which includes this explanation from Explicit (a music expert) on why they deleted the entry:

there are no reliable sources for this article since it is mathematically incorrect in several ways, as is the You-tube video from which it comes

I have 2 questions for Explicit:

- this is a geometric postulate which has been on wikipedia for at least the last four years, that was when I first stumbled across it. It is referenced on a number of other sites, in what way are you qualified to say this geometry postulate is "mathematically incorrect"?
- this postulate was posted by other experts long before I came across it, for you to say it "comes from my video" is absurd. What's next? Are you going to delete wikipedia entries referring to Everett's Many Worlds Interpretation just because I talk about this concept in my videos?

It seems clear now that someone recently added a link to one of my youtube videos on this wikipedia entry and that's what made Explicit delete this entry. Explicit, if you are truly interested in the dissemination of knowledge, then revert this page back to whatever the previous version was and stop trying to suppress this information. To remove this legitimate entry does a disservice to the wikipedia community as a whole. Shame!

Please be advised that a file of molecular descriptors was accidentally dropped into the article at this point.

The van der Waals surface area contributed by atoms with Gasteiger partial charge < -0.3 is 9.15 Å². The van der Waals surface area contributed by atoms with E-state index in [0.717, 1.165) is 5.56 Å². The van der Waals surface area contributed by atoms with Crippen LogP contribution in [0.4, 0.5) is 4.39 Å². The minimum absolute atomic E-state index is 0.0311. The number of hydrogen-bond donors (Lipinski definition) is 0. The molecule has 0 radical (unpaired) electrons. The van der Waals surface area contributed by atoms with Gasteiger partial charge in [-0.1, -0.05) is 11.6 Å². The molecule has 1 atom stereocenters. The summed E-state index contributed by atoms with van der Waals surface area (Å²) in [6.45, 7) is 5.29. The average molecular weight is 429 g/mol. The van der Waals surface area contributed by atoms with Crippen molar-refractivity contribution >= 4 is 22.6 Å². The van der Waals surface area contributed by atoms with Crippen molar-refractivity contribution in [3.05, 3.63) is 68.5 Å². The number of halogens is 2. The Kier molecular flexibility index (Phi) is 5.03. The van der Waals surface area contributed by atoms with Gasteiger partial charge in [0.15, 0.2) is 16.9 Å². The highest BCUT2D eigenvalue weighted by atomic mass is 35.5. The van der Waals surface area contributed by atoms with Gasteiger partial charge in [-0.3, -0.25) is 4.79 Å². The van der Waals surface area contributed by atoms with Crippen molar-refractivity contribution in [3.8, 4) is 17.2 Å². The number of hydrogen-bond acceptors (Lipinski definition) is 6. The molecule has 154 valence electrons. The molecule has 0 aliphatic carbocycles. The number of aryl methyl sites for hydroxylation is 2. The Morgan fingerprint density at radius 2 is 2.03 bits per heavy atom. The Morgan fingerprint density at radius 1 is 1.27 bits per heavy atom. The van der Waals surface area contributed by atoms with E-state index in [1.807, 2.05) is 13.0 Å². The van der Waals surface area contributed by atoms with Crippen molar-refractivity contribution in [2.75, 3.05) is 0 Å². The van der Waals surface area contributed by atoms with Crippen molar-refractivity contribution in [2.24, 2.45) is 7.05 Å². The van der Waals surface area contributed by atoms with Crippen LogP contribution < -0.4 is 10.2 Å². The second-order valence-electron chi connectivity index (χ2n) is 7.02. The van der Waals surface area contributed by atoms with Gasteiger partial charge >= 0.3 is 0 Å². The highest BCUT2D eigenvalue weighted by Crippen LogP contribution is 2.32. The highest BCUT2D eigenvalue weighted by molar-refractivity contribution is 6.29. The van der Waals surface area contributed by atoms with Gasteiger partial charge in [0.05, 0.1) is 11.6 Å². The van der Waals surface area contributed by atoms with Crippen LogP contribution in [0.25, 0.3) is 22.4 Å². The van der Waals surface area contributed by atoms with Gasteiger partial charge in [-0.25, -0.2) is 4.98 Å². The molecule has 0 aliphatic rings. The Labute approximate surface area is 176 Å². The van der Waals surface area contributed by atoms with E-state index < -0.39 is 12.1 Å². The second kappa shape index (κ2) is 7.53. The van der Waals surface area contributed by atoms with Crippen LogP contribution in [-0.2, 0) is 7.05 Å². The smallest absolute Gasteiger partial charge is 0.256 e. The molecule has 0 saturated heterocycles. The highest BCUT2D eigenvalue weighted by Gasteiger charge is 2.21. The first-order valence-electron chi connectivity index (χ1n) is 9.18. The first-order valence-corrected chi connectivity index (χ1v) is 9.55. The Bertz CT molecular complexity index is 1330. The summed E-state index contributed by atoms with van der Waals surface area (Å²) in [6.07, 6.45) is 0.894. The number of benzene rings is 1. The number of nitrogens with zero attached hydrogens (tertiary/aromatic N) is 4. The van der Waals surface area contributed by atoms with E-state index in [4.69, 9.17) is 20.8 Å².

Update 2:
Thanks to Redmonkey who in the comments for this entry sent a link to a typical entry about this postulate, this one from a University website:

Friday, September 21, 2012

New video - Imagining the First Dimension

A direct link to the above video can be found at

Thursday, August 16, 2012

Discovery Channel on Rob Bryanton

Check it out! There's a new article posted at Discovery Channel News online, written by Trace Dominguez, praising my latest video:

Thanks for your support, Trace! What you see below is just a screen grab, which of course means none of the links are functional. For that, follow the hot link above to the Discovery Channel website, and let's now watch the fun unfold in the comments section as a new crop of naysayers argue it out with the people like Trace Dominguez who understand the usefulness of this visualization tool. As I've always said, this is not as an explanation of the math behind string theory, but it is a way for the human mind to catch a glimpse of something extremely vast, something that some will tell you is unimaginable: ten spatial dimensions, each one orthogonal to another.

Enjoy the journey! Rob Bryanton

Saturday, July 28, 2012

Imagining the Tenth Dimension - 2012 Version

A direct link to the above video is at
Modern theories tell us that there are ten spatial, or "space-like" dimensions to our reality. My name is Rob Bryanton. With this project, I have developed a creative way to use a variation of what's known as the "point-line-plane postulate" to visualize those ten dimensions, a concept that most would have thought impossible for the human mind to comprehend. How can we do this?